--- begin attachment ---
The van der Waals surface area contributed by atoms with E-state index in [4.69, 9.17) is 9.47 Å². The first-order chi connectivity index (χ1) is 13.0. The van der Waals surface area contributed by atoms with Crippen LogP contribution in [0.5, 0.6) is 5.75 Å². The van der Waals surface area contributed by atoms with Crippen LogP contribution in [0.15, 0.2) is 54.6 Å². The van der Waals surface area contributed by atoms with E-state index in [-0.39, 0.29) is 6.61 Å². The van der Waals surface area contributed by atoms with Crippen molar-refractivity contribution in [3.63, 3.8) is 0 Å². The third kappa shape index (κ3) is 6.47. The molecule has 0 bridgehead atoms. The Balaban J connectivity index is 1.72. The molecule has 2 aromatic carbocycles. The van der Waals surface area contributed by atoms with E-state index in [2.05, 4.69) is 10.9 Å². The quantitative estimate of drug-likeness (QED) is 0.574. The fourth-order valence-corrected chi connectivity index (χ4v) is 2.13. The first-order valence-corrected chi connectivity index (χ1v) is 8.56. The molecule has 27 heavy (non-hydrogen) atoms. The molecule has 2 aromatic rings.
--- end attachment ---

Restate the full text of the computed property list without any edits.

The van der Waals surface area contributed by atoms with E-state index in [4.69, 9.17) is 9.47 Å². The first-order chi connectivity index (χ1) is 13.0. The van der Waals surface area contributed by atoms with Crippen LogP contribution in [0.5, 0.6) is 5.75 Å². The van der Waals surface area contributed by atoms with Crippen LogP contribution in [0.15, 0.2) is 54.6 Å². The van der Waals surface area contributed by atoms with E-state index in [-0.39, 0.29) is 6.61 Å². The van der Waals surface area contributed by atoms with Crippen molar-refractivity contribution in [3.63, 3.8) is 0 Å². The third kappa shape index (κ3) is 6.47. The molecule has 0 bridgehead atoms. The Balaban J connectivity index is 1.72. The molecule has 2 aromatic carbocycles. The van der Waals surface area contributed by atoms with E-state index in [2.05, 4.69) is 10.9 Å². The quantitative estimate of drug-likeness (QED) is 0.574. The fourth-order valence-corrected chi connectivity index (χ4v) is 2.13. The first-order valence-corrected chi connectivity index (χ1v) is 8.56. The molecule has 27 heavy (non-hydrogen) atoms. The molecule has 2 aromatic rings.